Just as the legalization of marijuana — for both medicinal and recreational use — was making huge inroads as a result of this week’s elections, a new study out of Norway is raising questions about marijuana’s psychological effects, suggesting a link between cannabis use and schizophrenia.
Researchers at the University of Bergen say cannabis use can cause a temporary cognitive breakdown that contributes to long term psychosis.
The small study included 26 patients with a history of schizophrenia. They were equally divided into two groups – those with a history of cannabis use and those who never used marijuana. All participants were given an audio test and MRI brain scan.
“While brain activity for both groups was similar, there are subtle differences between schizophrenia sufferers with a history of cannabis use and those who have never used cannabis” said Else-Marie Loeberg, lead author on the article and associate professor of Psychology at the University of Bergen. “These differences lead us to believe that the cognitive weakness leading to schizophrenia is imitated by the effects of cannabis in otherwise non-psychotic people.”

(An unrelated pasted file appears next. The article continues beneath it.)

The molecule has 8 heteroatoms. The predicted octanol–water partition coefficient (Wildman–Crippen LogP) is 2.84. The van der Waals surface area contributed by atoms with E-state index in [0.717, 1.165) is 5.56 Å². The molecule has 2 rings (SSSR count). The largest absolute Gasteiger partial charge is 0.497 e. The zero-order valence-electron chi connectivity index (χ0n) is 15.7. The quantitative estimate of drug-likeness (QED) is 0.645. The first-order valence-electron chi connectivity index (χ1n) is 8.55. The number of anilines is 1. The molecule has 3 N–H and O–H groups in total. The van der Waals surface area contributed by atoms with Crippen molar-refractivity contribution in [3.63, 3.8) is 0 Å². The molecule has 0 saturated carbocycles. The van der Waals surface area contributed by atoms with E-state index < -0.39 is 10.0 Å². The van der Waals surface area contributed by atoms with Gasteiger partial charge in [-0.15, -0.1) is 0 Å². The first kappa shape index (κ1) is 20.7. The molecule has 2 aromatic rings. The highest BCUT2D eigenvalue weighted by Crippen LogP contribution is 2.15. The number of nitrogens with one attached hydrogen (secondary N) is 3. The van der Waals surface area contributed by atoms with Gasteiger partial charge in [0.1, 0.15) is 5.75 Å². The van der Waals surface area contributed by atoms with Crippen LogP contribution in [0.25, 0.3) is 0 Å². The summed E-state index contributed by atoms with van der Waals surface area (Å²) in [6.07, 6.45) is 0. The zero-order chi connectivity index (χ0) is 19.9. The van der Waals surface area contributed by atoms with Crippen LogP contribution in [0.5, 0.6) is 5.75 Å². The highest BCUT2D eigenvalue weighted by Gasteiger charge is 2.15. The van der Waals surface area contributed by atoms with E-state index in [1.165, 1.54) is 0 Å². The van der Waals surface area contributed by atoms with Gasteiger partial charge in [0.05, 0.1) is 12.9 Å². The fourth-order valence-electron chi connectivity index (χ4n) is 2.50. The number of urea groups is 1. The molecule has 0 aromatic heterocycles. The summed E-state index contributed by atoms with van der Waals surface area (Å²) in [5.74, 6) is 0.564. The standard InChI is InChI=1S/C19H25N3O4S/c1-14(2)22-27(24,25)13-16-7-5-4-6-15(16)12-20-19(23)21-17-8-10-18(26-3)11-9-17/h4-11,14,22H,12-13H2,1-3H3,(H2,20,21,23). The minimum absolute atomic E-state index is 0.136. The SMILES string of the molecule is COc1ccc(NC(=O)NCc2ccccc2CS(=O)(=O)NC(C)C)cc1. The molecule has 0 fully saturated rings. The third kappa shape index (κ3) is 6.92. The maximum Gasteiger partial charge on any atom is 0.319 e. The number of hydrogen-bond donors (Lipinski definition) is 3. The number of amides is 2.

Researchers say the schizophrenics who had previously used cannabis had a higher level of brain activity and got more questions correct than the non-using schizophrenics. At the same time, however, they concluded that cannabis use may have contributed to the development of schizophrenia.
The findings support the theory that cannabis use puts people at risk of schizophrenia because it mimics the cognitive defect that is the primary risk factor for developing the disorder. Most of the patients started using cannabis before they became schizophrenic.
The study also suggests that cannabis users who have schizophrenic qualities do not experience the same neurocognitive shortcomings as other schizophrenia sufferers.
“Since THC [the active ingredient in marijuana] causes adverse cognitive short-term effects in vulnerable individuals, cannabis may cause a transient cognitive breakdown enabling a psychotic outbreak, but without the typical long-lasting neurocognitive vulnerability,” wrote Loeberg. “These changes may be more biochemical in nature, influencing the reactivity of the cannabinoid receptor systems.”
While further studies are needed to determine the exact cause for those changes, Loeberg says the cannabinoid receptor system is “widely expressed in the brain, especially in areas relevant to schizophrenia.”
The results of the study were published in Frontiers, a peer-reviewed journal of scientific research articles.